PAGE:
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Haddo House

A historical perspective, drawn from the Ordnance Gazetteer of Scotland: A Survey of Scottish Topography, Statistical, Biographical and Historical, edited by Francis H. Groome and originally published in parts by Thomas C. Jack, Grange Publishing Works, Edinburgh between 1882 and 1885.

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Haddo House, the seat of the Earl of Aberdeen, in Methlick parish, Aberdeenshire, 2 miles SSE of Methlick village, 6½ WNW of Ellon, and 7 NE of Old Meldrum. A Palladian edifice by Baxter of Edinburgh (temp. George II.), it suffered considerable damage from a fire of August 1881, having just undergone such improvements as re-roofing, the redecoration of its drawing room, etc. The pictures include a number of portraits by Lawrence; but the gem of the collection is Delaroche's portrait of Guizot as a young man, presented by Guizot himself to that fourth Earl (1784-1860), who, as a statesman, distinguished himself by his non-intervention policy. The park and policies, more than 1000 acres in extent, are beautifully wooded with Scotch firs of great age, spruce and hardwood trees, fine limes, and foreign pines, being further adorned by two triangular artificial lakes, each measuring 22/3 furlongs by 1. A former `Hous of Haddoche' or 'Place of Kellie'- 'whairon thair was no roofe, but the wallis stronglie built, standing on volt,-was forced to capitulate to 6000 Covenanters under the Marquis of Argyll, after a three days' siege (8 May 1644), when Sir John Gordon of Haddo, first Bart-, was taken to Edinburgh and beheaded. This affair is known as the `Raid of Kellie-' John-Campbell Hamilton-Gordon, seventh Earl of Aberdeen and Baron Haddo since 1682 (b. 1847; suc. 1870), is thirteenth in descent from Patrick Gordon, who was slain at the battle of Arbroath)14 46), and claims to represent the male line of the Gordons, wbereas the other noble families of the name succeeded by female right. (See Gordon Castle.) He holds in Aberdeenshire 63, 422 acres, valued at £40, 766 per annum.—Ord. Sur., sh. 87, 1876.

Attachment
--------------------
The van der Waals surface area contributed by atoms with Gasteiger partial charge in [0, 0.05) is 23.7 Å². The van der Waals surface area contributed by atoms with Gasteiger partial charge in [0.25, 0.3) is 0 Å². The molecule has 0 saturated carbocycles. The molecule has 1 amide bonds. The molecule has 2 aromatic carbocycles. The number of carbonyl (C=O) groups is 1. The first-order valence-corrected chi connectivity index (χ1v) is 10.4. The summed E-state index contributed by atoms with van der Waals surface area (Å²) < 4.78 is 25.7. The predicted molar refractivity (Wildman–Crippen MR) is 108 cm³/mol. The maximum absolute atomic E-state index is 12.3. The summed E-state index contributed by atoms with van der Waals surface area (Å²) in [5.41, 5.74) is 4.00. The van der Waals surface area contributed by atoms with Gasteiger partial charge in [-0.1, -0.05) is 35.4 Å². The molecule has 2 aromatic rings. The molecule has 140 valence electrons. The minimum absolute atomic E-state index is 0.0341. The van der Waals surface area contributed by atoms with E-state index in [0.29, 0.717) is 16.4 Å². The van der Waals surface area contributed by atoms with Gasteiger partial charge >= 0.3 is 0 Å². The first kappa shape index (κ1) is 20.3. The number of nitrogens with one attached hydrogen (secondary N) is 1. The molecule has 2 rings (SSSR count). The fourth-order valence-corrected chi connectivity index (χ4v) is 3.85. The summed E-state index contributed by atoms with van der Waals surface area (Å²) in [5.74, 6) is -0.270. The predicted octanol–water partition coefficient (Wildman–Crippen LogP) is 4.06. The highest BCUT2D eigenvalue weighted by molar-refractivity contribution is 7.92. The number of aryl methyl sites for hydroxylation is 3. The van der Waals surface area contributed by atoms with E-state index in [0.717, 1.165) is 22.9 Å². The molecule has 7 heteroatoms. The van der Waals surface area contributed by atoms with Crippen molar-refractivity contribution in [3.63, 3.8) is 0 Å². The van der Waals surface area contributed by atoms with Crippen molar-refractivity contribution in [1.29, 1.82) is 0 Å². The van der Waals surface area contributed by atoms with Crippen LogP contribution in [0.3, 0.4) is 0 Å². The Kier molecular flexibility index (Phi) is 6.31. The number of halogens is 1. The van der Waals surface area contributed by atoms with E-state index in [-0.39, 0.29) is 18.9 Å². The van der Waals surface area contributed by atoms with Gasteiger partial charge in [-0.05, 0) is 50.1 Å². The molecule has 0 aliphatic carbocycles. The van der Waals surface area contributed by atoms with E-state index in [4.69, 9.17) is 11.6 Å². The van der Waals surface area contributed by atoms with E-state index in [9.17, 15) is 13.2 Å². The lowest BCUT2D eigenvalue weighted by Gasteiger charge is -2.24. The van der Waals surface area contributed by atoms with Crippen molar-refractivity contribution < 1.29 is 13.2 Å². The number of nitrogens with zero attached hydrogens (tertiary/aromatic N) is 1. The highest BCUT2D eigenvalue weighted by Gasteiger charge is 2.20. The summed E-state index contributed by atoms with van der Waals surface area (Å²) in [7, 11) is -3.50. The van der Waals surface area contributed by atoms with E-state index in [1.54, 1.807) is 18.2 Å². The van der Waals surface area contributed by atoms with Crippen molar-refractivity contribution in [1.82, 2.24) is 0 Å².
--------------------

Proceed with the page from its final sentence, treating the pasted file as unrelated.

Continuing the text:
An accompanying 19th C. Ordnance Survey map is available, or use the map tab to the right of this page.

Note: This text has been made available using a process of scanning and optical character recognition. Despite manual checking, some typographical errors may remain. Please remember this description dates from the 1880s; names may have changed, administrative divisions will certainly be different and there are known to be occasional errors of fact in the original text, which we have not corrected because we wish to maintain its integrity. This information is provided subject to our standard disclaimer

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